Wife dies from highly poisonous methanol… Why a pharmaceutical company researcher’s “relationship went cold”?
His relationship with his wife had been on the rocks for several years. We were separated at home.”
This is what the man stated in response to police questioning.
On September 16, the Tokyo Metropolitan Police Department’s Investigation Division 1 arrested Yoshida Yoshiharu, 40, a company employee living in Ota Ward, Tokyo, on suspicion of murder. He is said to have murdered his wife, Yoko (40), who lived in the same apartment building. Yoshida was a researcher at the Shinagawa Research and Development Center of Daiichi Sankyo, a major pharmaceutical company, and was involved in the development of new drugs.
He said, “My wife is not breathing. She is lying on the floor.
It was just after 7:30 a.m. on January 16 when Yoshida called 119 himself. He explained to the paramedics who arrived at the scene, “When I woke up in the morning, my wife was unconscious. She had been vomiting the day before, unable to speak fluently, and had been out of control, taking off her clothes and falling off the bed.
The name of the prestigious graduate school the couple left
“The suspect Yoshida said, ‘I put my wife to bed and checked on her the next day, and she wasn’t breathing. Yoko was quickly transported to the hospital, but was pronounced dead at the hospital. There were no significant external injuries on Yoko, and the police initially thought that she had died of illness.
However, as a result of the autopsy, a lethal dose of methanol was found in Yoko’s stomach. Methanol is a type of alcohol made from natural gas and is a highly toxic chemical. If even a trace amount enters the body, it can cause symptoms such as vomiting and headaches, and even death. The cause of Yoko’s death was acute methanol poisoning.
The police began investigating both the case and the suicide. As a result, they found no reason for Yoko to take her own life, and discovered that there was no methanol in her home, even though she had taken it by mouth. The police concluded that there was a strong possibility that the methanol had been mixed in by someone else, and ruled the deaths as homicides.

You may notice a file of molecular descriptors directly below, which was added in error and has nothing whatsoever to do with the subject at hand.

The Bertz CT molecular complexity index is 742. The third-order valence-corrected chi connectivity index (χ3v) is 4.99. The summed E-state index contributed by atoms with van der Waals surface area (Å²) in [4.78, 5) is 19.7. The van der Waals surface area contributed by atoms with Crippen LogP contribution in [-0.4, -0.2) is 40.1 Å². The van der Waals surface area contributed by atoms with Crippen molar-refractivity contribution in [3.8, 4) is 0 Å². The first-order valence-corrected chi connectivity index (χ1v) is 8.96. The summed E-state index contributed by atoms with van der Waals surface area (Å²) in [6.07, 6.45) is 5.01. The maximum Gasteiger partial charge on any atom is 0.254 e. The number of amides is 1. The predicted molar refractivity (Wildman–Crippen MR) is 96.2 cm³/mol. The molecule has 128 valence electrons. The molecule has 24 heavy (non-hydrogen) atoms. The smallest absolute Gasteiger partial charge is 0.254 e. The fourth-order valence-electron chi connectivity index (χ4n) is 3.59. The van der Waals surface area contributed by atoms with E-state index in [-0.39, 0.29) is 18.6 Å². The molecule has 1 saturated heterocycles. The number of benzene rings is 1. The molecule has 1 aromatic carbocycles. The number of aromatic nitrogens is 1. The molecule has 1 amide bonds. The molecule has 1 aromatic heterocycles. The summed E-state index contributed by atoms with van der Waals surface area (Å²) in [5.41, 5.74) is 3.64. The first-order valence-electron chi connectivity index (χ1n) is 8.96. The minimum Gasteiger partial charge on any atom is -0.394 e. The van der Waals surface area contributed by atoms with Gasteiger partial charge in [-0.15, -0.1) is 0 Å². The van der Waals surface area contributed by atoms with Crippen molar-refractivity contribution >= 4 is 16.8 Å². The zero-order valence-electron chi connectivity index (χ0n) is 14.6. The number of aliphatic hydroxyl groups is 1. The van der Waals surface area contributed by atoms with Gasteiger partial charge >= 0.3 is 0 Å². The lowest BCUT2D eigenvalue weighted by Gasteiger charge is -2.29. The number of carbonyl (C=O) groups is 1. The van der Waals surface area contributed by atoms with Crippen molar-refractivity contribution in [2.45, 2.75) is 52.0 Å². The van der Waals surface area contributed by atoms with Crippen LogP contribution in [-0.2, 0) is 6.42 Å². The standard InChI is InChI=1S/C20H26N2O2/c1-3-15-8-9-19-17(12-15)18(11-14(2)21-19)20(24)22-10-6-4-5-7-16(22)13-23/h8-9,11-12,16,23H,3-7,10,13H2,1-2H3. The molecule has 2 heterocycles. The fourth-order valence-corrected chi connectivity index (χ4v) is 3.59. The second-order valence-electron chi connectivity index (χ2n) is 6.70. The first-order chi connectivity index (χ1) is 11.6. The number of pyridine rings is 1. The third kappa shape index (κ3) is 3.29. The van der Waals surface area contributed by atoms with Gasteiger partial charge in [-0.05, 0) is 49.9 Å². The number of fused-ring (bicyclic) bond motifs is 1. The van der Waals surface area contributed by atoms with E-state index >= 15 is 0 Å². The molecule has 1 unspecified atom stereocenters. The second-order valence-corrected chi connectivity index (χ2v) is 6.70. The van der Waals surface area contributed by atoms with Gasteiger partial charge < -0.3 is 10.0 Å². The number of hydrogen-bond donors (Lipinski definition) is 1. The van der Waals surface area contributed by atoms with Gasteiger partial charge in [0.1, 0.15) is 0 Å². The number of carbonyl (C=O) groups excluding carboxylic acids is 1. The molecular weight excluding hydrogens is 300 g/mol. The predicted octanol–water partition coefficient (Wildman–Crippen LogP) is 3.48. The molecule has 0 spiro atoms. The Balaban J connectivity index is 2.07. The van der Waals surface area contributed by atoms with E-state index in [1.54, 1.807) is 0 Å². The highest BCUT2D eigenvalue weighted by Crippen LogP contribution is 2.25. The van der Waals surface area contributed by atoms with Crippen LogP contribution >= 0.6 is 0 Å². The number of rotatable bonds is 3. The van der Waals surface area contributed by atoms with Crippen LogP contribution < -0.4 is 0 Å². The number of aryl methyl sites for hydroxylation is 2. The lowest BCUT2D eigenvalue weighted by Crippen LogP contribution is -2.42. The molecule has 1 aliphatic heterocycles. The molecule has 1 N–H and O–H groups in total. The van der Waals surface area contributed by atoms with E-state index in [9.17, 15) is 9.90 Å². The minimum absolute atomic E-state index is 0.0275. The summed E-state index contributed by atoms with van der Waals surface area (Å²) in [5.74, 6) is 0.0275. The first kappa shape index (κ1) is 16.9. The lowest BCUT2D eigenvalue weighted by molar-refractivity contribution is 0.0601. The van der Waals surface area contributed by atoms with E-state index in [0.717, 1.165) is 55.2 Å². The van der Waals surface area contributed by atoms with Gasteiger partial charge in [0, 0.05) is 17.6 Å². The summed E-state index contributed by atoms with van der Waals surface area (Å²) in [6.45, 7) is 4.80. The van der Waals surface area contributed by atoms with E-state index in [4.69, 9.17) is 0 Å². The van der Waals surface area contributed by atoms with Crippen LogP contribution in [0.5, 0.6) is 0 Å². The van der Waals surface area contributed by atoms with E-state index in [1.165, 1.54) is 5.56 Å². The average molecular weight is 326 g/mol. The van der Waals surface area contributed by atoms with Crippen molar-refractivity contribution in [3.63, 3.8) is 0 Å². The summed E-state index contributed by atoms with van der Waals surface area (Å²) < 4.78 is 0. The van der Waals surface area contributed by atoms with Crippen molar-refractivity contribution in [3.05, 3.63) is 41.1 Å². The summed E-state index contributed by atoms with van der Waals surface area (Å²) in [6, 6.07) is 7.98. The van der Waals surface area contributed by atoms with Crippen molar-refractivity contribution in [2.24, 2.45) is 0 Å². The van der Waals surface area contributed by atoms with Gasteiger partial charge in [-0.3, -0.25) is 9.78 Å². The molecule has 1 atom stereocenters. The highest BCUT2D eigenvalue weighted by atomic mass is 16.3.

The suspect used methanol in the course of his work. There were no indications that a third party had intervened, and the police decided to arrest the suspect because they believed he had faked Yoko’s death. Yoko had been drinking paper cartons of shochu on a daily basis. It is believed that Yoshida laced the shochu with methanol beforehand. The suspect is a graduate student at Hokkaido University.
After completing a graduate course at Hokkaido University, Yoshida joined Daiichi Sankyo in 2007. D. and studied abroad in the U.S. for two years. Yoko, on the other hand, joined Daiichi Sankyo after graduating from the graduate school of Kyoto University, and left the company in 2010 when she married Yoshida, a fellow employee of the company, and lived with her three elementary school-age sons.
It seems that Mr. Yoshida was regarded as a problem within Daiichi Sankyo.
As of January (when Yoko-san died), Mr. Yoshida had been transferred to a new position. He was considered a person to watch out for. He was considered a person of note. The police were investigating, but the company could not fire him because he denied involvement. He was not coming to the company, but his employment continued,” said an employee of the company.
The couple’s relationship had been broken up for about five years.
The suspect told the investigators, “We were separated at home. According to the sources, the relationship was said to have deteriorated due to Yoshida’s unfaithfulness. The couple did not even talk to each other. However, he denies the charges, saying, ‘I never had the intention to kill my wife, and I never brought methanol into our home.
Daiichi Sankyo, the company for which Yoshida is suspected, issued a comment saying, “We take this matter very seriously and will fully cooperate with the police investigation. The company has stated that it will ensure the management and storage of methanol and other hazardous substances.
Photographed by： Shinji Hasuo